That’s the Construction History Society’s fearless leader, Brian Bowen, checking out the Adams Room at the Palmer House, where the 2015 Congress will be held. We’re both in town for the semi-regular meeting of the local organizing committee, and spent the morning going over the Palmer House with a fine toothcomb. Suffice it to say that, in addition to being the oldest continually operated hotel in America. our host venue may be the only hotel on the planet with its own in-house historian. A suitable venue, to say the least…
…and something’s missing! ACSA sent out a draft of the proposed new accreditation criteria today, and Comprehensive Design has been replaced by a whole new realm called “Integrated Architectural Solutions,” which stipulates that students must show…
Ability to produce an architectural solution that demonstrates the ability to make design decisions about a single project while demonstrating broad integration and consideration of environmental stewardship, technical documentation, accessibility, site conditions, life safety, environmental systems, structural systems, and building envelope systems and assemblies.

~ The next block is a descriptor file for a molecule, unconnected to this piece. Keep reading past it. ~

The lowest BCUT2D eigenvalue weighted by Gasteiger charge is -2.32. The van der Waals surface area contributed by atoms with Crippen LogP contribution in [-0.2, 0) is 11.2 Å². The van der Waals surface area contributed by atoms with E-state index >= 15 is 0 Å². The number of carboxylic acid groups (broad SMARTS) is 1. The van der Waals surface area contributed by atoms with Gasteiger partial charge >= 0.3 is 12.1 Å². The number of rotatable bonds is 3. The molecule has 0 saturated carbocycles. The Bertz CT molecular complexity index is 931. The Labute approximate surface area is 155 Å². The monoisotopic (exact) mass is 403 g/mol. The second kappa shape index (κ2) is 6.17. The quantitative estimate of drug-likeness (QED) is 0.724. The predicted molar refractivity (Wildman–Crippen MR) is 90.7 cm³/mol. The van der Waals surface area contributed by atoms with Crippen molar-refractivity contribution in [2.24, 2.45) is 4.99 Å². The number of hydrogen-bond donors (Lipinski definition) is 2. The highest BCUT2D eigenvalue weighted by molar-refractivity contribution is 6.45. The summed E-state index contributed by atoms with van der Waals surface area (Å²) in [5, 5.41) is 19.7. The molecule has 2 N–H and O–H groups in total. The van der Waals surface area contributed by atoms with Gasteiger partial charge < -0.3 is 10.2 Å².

This replaces the old criteria of “Comprehensive Design,” which called for:
Ability to produce a comprehensive architectural project that demonstrates each student’s capacity to make design decisions across scales while integrating the following SPC:
A.2. Design Thinking Skills
A.4. Technical Documentation
A.5. Investigative Skills
A.8. Ordering Systems
A.9. Historical Traditions and Global Culture
B.4. Site Design
B.5. Life Safety
B.8. Environmental Systems
B.9. Structural Systems
That’s quite a change, and for those of us who have struggled to get Comprehensive through accreditation visits in the last twelve years, I think it’s a call for celebration, because it means the focus of the capstone studio can now be on design and not on ticking off boxes like a code official. Not that we did, anyway, but explaining how we went about what we’ve always called “Integrated” design at ISU never quite fit what accreditors were looking for in “Comprehensive” design. Our argument has always been that no school project is ever “Comprehensive,” since students don’t have consultants, and also don’t have to build the damned thing. The new criteria seem much more humane, more pedagogically useful, and a step away from the vocational emphasis that the NAAB criteria had been sliding toward. Hope this continues through the next round of drafts and comments.